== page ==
Unfortunately, I share the history and refutation tables between threads, so the move list is searched in the same order in different threads.
2. If you do heavy LMR/LMP type reductions, and the reduction a move receives depends on the move order, a side effect of a thread local history table is that different threads will use different reduction amounts for the same move. Since the moves searched early by each thread typically get a lower reduction, and those results are later picked up through the hash table by other threads, the effect is as if the average LMR/LMP reduction is lower than in a single threaded search. It is already known that LMR/LMP is a big loss for fixed depth games, but a big gain in fixed time games, so I expect this effect would cause some elo increase, although not as big an elo increase as when using an SMP algorithm that avoids duplicated work without decreasing LMR/LMP.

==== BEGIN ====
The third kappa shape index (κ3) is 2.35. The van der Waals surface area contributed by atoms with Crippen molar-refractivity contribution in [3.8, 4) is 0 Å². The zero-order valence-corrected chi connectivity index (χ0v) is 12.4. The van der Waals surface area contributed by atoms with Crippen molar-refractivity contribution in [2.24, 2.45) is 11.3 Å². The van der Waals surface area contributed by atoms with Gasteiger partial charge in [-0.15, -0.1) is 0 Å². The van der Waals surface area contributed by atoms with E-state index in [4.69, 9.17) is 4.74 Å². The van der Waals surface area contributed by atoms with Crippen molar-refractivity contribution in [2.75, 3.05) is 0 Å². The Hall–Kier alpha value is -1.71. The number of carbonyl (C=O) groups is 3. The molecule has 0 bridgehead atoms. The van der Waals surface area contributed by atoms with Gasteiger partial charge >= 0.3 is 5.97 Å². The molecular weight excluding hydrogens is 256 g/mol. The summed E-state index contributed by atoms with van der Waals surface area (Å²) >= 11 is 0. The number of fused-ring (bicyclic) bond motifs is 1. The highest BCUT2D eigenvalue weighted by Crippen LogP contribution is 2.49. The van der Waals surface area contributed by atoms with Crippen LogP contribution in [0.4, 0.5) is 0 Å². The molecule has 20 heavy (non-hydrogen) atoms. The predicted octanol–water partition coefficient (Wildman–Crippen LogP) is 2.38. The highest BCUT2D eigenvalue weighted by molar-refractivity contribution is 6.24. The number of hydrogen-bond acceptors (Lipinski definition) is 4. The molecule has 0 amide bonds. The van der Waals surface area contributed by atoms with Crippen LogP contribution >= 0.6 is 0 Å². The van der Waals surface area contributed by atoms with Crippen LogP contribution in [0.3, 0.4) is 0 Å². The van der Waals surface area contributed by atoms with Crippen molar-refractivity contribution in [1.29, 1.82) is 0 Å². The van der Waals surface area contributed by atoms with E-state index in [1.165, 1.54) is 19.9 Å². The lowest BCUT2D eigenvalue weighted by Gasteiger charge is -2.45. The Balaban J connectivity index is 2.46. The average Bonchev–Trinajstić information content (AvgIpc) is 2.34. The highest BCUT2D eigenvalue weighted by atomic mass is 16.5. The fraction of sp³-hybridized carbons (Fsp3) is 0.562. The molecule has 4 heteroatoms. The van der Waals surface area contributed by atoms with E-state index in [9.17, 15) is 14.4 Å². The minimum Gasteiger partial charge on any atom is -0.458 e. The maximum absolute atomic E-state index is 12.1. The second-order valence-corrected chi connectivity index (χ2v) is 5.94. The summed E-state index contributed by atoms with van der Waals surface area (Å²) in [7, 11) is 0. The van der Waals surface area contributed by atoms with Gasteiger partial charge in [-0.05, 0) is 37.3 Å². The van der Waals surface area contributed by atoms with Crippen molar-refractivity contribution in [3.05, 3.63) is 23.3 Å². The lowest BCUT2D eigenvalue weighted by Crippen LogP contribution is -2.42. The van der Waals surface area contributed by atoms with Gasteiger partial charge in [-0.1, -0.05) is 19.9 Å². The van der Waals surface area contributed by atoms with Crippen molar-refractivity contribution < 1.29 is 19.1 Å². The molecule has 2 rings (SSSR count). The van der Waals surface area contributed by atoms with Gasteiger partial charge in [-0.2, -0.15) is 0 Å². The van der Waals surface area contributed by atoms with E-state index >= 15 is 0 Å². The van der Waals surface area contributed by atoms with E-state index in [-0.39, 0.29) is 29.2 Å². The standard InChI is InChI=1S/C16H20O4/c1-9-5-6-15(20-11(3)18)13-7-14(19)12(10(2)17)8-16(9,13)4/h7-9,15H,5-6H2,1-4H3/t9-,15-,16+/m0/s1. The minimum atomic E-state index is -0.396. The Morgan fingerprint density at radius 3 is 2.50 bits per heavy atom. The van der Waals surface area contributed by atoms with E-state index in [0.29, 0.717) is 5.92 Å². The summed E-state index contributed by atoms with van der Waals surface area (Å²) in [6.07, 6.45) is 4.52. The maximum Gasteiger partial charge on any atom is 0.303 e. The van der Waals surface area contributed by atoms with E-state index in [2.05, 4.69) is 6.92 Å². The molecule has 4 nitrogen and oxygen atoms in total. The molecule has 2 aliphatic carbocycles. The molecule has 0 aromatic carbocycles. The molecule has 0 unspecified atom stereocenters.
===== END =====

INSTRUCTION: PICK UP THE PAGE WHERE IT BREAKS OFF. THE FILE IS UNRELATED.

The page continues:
Ok, so the effect is re-searching a move with different reduction depths makes LMR less aggressive. This means one could try improve the re-search for LMR reduced moves on the sequential search too.

Daniel Shawul
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Re: Lazy SMP and "lazy cluster" experiments

Post by Daniel Shawul » Sat Aug 19, 2017 2:34 pm

Dann Corbit wrote:Lazy has been well known since 1972:
https://www.youtube.com/watch?v=uflsjU95lRM
Explanations are around the 5:40 mark.
ABDADA atleast tries to clutch a straw before drowning :)

petero2